Mind-Body
Leave a comment

The Practice of Dropping: An Antidote for a Busy Life

By Brian Spielmann & De West //

When we’re babies, the ability to grasp, which becomes fully developed around 9-12 months, is one of the most important developmental milestones. This core skill demonstrates planning, hand-eye coordination, muscular strength, and motor skills.

As adult spiritual practitioners, we have the opposite issue: how do we stop grasping and let go? Our minds are constantly grasping and fixating, creating much suffering in our minds and tension in our bodies. As Mick Jagger says, “You can’t always get what you want.” And that grasping is where samsara begins.

The Buddhist and Yogic traditions both offer clear, practical instructions on how to let go fully. When we integrate these traditions, working both with our body and our mental awareness, we have a powerful dual pathway to further relaxation and sense of peace.

Take a Load Off

The good news is that our thoughts and emotional baggage don’t actually exist. They come and they go, and we can let them arise with no judgment or need to push them away. We are not holding onto our baggage, we’re acknowledging it and letting it go through the dropping practice.

I love the idea of a fresh start. The practice of “dropping” makes this idea a reality. A fresh start becomes muscle memory, becomes new nervous system reflex. It speaks to the possibility of having a different outcome, even if the outer circumstances stay the same. It names a longing for things to naturally unfold. In the yoga tradition, we can use gravity (I usually have my students lying on the floor) to support the let-go and let-be. The dropping practice is like taking off a heavy backpack after a long hike in the Rocky Mountains. We can finally let go of that 25-pound weight we were holding. The invitation is to pause—even for a moment—our smart, quick, active mind; and let our body relax thoroughly.

We simply let go of our agenda. Ahh

Whatever is going on, just let it arise—relaxing with your raw feelings, thoughts, and sensations. We are not suppressing any thoughts or sensations, but are emptying so that we can bring freshness to our minds and bodies. Nothing is blocked.

We can’t even imagine what it would be like for new conversations to take place that we have secretly longing for. In yoga, each moment or pose is an invitation for a fresh start. In meditation, each breath, especially each out breath, is an opportunity to start anew. These practices invite us to discover our true being.

Suzuki Roshi, the author of Zen Mind, Beginner’s Mind, told his students “If your mind is empty it is always ready for anything: it is open to everything. In the beginner’s mind there are many possibilities, in the expert’s there are few.”

Drop even the idea of emptiness

Many people approach meditation practice seeking an experience of no thoughts—a blank empty mind. They get upset when they can’t stabilize this so-called “peaceful, empty, thoughtless mind.” And worse, they get a glimpse of this state, and then chase it for the next decade.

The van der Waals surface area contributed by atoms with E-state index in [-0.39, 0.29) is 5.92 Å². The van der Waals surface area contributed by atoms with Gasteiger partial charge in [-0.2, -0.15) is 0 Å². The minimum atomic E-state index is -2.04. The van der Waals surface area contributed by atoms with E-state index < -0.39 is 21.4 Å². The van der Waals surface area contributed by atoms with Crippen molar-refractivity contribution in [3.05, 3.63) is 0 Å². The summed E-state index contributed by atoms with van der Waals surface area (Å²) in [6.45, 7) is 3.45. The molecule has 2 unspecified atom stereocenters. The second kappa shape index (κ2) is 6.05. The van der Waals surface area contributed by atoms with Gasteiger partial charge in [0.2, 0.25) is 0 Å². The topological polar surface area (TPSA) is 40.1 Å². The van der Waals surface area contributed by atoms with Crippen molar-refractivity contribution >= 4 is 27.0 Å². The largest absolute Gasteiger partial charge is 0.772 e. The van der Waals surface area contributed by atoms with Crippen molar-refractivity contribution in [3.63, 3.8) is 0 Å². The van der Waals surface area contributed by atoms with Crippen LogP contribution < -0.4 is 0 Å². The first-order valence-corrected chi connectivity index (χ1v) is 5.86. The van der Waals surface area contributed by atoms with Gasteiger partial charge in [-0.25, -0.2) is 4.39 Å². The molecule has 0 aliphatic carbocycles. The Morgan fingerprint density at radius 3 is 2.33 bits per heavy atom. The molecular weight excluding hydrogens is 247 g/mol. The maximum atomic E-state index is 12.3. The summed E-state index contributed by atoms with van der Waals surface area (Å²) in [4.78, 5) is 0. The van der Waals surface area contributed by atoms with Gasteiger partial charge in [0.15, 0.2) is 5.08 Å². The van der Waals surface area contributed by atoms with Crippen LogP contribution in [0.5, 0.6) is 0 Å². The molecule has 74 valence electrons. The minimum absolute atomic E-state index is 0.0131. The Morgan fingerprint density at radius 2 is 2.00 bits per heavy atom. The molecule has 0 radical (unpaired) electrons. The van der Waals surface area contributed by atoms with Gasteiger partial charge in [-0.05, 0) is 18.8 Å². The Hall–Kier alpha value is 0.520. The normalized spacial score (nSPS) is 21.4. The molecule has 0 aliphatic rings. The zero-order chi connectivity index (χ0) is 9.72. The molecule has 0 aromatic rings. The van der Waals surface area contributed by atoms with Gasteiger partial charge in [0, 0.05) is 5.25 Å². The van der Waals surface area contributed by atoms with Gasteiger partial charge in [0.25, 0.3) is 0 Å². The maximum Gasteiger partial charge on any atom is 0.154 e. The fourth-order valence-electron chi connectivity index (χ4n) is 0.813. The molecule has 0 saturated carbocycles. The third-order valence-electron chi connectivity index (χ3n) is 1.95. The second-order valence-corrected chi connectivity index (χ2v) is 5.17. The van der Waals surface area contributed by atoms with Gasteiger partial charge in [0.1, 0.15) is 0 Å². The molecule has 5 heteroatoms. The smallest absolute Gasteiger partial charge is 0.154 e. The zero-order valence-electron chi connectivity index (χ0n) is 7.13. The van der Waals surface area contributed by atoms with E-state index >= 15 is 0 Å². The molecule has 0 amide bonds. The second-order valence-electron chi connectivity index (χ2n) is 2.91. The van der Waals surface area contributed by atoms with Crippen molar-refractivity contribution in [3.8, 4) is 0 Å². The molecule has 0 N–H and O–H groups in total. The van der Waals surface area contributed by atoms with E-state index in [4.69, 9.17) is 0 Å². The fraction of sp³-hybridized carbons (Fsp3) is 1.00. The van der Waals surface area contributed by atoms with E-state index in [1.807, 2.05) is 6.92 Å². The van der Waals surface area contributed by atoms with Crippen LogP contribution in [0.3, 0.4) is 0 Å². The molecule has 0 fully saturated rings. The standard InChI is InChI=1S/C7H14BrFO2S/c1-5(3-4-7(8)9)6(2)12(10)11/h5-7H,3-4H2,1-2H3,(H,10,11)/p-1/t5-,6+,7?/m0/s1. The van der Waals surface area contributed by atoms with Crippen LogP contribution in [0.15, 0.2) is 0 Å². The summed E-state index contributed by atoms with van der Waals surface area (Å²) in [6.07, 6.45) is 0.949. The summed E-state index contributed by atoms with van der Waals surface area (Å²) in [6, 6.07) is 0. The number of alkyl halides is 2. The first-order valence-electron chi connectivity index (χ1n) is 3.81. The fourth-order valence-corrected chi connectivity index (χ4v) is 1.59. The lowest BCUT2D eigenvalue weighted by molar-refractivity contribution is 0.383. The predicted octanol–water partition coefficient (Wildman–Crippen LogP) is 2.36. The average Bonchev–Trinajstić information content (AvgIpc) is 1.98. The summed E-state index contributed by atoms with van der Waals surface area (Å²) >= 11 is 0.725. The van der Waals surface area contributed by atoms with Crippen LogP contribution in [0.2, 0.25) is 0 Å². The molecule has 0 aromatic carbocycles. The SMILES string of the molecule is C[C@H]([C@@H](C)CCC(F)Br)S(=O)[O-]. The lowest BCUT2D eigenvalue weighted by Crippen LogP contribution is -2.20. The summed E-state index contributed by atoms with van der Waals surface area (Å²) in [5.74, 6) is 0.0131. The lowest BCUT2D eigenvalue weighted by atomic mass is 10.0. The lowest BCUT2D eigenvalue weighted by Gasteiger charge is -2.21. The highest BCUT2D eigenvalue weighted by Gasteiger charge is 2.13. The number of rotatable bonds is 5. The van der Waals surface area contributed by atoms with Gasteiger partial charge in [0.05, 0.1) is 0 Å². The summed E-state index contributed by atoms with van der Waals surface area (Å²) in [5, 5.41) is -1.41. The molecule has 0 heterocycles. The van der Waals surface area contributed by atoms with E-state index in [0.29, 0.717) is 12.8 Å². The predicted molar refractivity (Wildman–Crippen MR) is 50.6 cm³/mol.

This is not understanding meditation practice or the nature of thoughts and our mind properly. Imagining that thoughts are real is a misinformed view. And the notion that there is something to get rid of is at least on a subtle level is an act of self-aggression.

By nature, thoughts are empty, so there is nothing, nothing to fight or get rid of here.
Further, we are not seeking a blank mind. An enlightened mind has clarity and freshness.

The practice of dropping is more than just a good idea or an aspirational technique. It’s embodied reality, a pivot initiated from within. It’s not only beginner’s mind—it’s beginner’s body. To get a true glimpse of what it feels like, it is very helpful to have someone guide you through the practice so that you can stay focused on sensation. Most of the time we don’t even know where we hold or resist. Anything we can drop is a new move, a new incremental start.

Here is an exercise you can try at home to tune into where you may be holding the most tension.

Lie on the floor. Notice the contact of your skeleton with the floor. See if you can sense and feel the density of your body. Can you understand your lack of symmetry and how and where you are holding tension in your structure? Where are you making more contact with the floor with your body and where are you lifted from the floor? Notice how your breath lifts your spine away from the floor on the inhale, and notice that when you exhale there is a dropping quality. When the surrender to gravity comes, and resistance ceases, the body can flow effortlessly back into balance. We have an acceptance of gravity.

Yoga and Meditation

About the Authors

De WestDe West is a leader in the Boulder yoga community and is a co-director of Studio Be Yoga. Her over 25 years of teaching combines alignment principles and therapeutic yoga. As a teacher, De is insightful, intuitive, and attentive. Her years of work with osteopathic doctors allow her to apply yoga to many different people and conditions. Students leave De’s classes rejuvenated and grounded with a sense of personal and physical empowerment. Find more information about De at DeWestYoga.com.

Brian SpielmannBrian Spielmann has been a Buddhist practitioner for 30 years and has studied with a variety of teachers including Sakyong Mipham, Ponlop Rinpoche, Khandro Rinpoche, and Tulku Thondup. He previously served as Director of Marketing and Business Development for Shambhala Mountain Center and in 2010 he Founded Authentic Presence, Inc, a digital marketing firm that promotes well-known experts, particularly in the therapy, spiritual, and wellness fields.

Featured image by Barbara Colombo

Leave a Reply